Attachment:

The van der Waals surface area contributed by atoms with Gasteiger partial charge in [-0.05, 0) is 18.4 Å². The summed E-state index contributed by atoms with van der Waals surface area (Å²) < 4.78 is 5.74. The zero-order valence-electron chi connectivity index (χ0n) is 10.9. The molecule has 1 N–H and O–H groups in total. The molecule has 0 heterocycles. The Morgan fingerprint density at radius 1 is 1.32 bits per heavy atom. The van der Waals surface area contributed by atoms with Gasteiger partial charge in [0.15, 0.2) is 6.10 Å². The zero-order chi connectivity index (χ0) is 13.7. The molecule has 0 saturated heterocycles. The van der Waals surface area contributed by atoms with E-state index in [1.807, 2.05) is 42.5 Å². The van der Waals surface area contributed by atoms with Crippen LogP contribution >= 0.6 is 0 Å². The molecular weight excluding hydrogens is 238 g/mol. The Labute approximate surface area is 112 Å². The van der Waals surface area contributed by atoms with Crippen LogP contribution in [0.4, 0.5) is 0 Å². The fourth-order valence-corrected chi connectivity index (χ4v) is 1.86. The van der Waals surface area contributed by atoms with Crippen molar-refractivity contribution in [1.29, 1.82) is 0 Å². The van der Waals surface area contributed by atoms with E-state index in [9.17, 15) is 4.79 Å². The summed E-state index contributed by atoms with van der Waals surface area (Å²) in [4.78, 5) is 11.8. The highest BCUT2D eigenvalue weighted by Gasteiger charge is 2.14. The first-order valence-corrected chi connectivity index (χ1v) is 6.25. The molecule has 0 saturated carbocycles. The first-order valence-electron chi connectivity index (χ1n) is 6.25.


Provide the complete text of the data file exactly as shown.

The van der Waals surface area contributed by atoms with Gasteiger partial charge in [-0.05, 0) is 18.4 Å². The summed E-state index contributed by atoms with van der Waals surface area (Å²) < 4.78 is 5.74. The zero-order valence-electron chi connectivity index (χ0n) is 10.9. The molecule has 1 N–H and O–H groups in total. The molecule has 0 heterocycles. The Morgan fingerprint density at radius 1 is 1.32 bits per heavy atom. The van der Waals surface area contributed by atoms with Gasteiger partial charge in [0.15, 0.2) is 6.10 Å². The zero-order chi connectivity index (χ0) is 13.7. The molecule has 0 saturated heterocycles. The van der Waals surface area contributed by atoms with E-state index in [1.807, 2.05) is 42.5 Å². The van der Waals surface area contributed by atoms with Crippen LogP contribution >= 0.6 is 0 Å². The molecular weight excluding hydrogens is 238 g/mol. The Labute approximate surface area is 112 Å². The van der Waals surface area contributed by atoms with Crippen LogP contribution in [0.4, 0.5) is 0 Å². The fourth-order valence-corrected chi connectivity index (χ4v) is 1.86. The van der Waals surface area contributed by atoms with Crippen molar-refractivity contribution in [1.29, 1.82) is 0 Å². The van der Waals surface area contributed by atoms with E-state index in [9.17, 15) is 4.79 Å². The summed E-state index contributed by atoms with van der Waals surface area (Å²) in [4.78, 5) is 11.8. The highest BCUT2D eigenvalue weighted by Gasteiger charge is 2.14. The first-order valence-corrected chi connectivity index (χ1v) is 6.25. The molecule has 0 saturated carbocycles. The first-order valence-electron chi connectivity index (χ1n) is 6.25.